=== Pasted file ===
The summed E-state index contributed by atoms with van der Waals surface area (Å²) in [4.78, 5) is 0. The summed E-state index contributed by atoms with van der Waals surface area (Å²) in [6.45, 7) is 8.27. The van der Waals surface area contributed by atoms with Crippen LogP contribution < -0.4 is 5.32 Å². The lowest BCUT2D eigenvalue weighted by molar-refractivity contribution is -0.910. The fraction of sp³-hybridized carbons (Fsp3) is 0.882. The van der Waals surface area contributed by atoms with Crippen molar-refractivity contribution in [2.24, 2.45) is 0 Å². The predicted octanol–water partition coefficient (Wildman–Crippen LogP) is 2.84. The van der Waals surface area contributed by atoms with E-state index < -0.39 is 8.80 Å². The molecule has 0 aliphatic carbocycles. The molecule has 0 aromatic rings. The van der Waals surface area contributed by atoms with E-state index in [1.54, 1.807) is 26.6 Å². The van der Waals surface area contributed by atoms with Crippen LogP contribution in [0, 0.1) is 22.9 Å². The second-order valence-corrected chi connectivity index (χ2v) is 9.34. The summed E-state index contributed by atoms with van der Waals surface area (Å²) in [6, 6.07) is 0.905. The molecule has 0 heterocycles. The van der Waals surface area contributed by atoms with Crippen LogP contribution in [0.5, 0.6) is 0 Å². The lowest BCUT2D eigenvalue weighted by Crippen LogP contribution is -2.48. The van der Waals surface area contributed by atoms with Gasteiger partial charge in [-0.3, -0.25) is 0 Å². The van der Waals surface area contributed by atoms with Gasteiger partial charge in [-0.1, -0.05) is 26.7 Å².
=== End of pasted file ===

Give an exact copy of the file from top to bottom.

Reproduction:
The summed E-state index contributed by atoms with van der Waals surface area (Å²) in [4.78, 5) is 0. The summed E-state index contributed by atoms with van der Waals surface area (Å²) in [6.45, 7) is 8.27. The van der Waals surface area contributed by atoms with Crippen LogP contribution < -0.4 is 5.32 Å². The lowest BCUT2D eigenvalue weighted by molar-refractivity contribution is -0.910. The fraction of sp³-hybridized carbons (Fsp3) is 0.882. The van der Waals surface area contributed by atoms with Crippen molar-refractivity contribution in [2.24, 2.45) is 0 Å². The predicted octanol–water partition coefficient (Wildman–Crippen LogP) is 2.84. The van der Waals surface area contributed by atoms with E-state index < -0.39 is 8.80 Å². The molecule has 0 aliphatic carbocycles. The molecule has 0 aromatic rings. The van der Waals surface area contributed by atoms with E-state index in [1.54, 1.807) is 26.6 Å². The van der Waals surface area contributed by atoms with Crippen LogP contribution in [0, 0.1) is 22.9 Å². The second-order valence-corrected chi connectivity index (χ2v) is 9.34. The summed E-state index contributed by atoms with van der Waals surface area (Å²) in [6, 6.07) is 0.905. The molecule has 0 heterocycles. The van der Waals surface area contributed by atoms with Crippen LogP contribution in [0.5, 0.6) is 0 Å². The lowest BCUT2D eigenvalue weighted by Crippen LogP contribution is -2.48. The van der Waals surface area contributed by atoms with Gasteiger partial charge in [-0.3, -0.25) is 0 Å². The van der Waals surface area contributed by atoms with Gasteiger partial charge in [-0.1, -0.05) is 26.7 Å².